Raising and spending money in political campaigns, referenda contests, issue advocacy, and lobbying efforts. Budgeting process, standard controls to check expenditures, accounting procedures, and general strategies for use in effective fundraising.
6456 Speechcraft (3 credits; offered fall)
Analysis and techniques used in speechwriting and presentations for public officials and candidates. Managing the political optics and understanding a speech's visual context and non-verbal communication capabilities (Rose Garden, Oval Office, campaign stump speech, ceremonial occasion, congressional testimony). Modulating speaker style, tone, and pacing, and staging the speech for effect.
6458 Crisis Management (3 credits; offered spring)
Management of crisis situations and defining moments in electoral, legislative, and public policy campaigns. Exploration of the causes and consequences of political scandals. Professional responsibilities and ethical considerations of crisis management and rapid response decisions.
6460 Audience Research (3 credits; offered spring; prerequisite: PMGT 6403)
Processes by which citizens acquire political information and make decisions in politics. Survey research uses in electoral campaigns and issue advocacy. Designing and drawing samples, constructing and pretesting questionnaires, modes of interviewing, financial implications, practical problems in selecting and monitoring polling organizations, and interpretation of data. Focus groups and small-sample interviews; relationship between qualitative and quantitative research; reliability and validity.
6462 Opposition Research (3 credits; offered summer)
Practices and techniques associated with investigative opposition research. Public document and website searches, candidate tracking, and methods for information dissemination. Changes in practice as a result of technological innovations and a changing media environment. Professional responsibilities and ethics expected from opposition researchers.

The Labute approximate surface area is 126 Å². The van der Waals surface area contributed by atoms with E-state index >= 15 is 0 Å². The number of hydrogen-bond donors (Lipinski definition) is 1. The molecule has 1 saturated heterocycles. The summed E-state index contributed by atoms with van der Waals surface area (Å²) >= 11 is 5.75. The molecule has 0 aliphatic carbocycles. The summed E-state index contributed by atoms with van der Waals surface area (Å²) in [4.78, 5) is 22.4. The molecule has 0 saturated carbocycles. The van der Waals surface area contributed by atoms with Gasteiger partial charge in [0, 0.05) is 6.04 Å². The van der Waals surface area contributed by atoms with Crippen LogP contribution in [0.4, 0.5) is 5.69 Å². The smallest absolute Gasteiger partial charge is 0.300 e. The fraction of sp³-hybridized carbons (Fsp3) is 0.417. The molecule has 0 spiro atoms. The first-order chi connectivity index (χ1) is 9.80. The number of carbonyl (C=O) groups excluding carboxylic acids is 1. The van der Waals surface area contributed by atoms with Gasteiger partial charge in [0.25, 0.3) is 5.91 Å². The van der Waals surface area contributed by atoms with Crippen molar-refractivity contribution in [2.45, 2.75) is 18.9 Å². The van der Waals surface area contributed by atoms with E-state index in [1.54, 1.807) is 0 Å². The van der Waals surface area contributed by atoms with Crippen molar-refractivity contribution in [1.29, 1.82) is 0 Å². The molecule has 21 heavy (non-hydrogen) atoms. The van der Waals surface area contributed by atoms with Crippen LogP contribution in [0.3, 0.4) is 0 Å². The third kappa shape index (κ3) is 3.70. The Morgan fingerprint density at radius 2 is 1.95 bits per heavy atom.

6464 Influencing the Media (3 credits; offered fall)
Organization, practices, and norms of the major media; media coverage of public officials, political campaigns, legislative battles, interest groups, and issues of public policy. Formulation of strategies for getting favorable news coverage for the issue or candidate and for ending a media crisis.
6466 Political Advertising (3 credits; offered spring)
Strategies and techniques for using the various media (print, radio, television, cable, Internet) in political and advocacy campaigns, with emphasis on the use of television. Impact and uses of paid advertising; development of campaign messages; production, timing, and placement of television advertising; explanation of media markets. Students design print ads and brochures and produce a 30-second television spot.
6468 Digital Advertising and Action (3 credits; offered spring; PMGT 6452)
Strategies and techniques for developing and leveraging digital advertising for mobilization. Manage an effective online ad campaign from initial concept to creative and from targeting to measuring the results. Prepare, design and launch a variety of online ad types including search, social, display and video. Analyze success or failure based on analytics and benchmarking. Pre-requisite: PMGT 6452.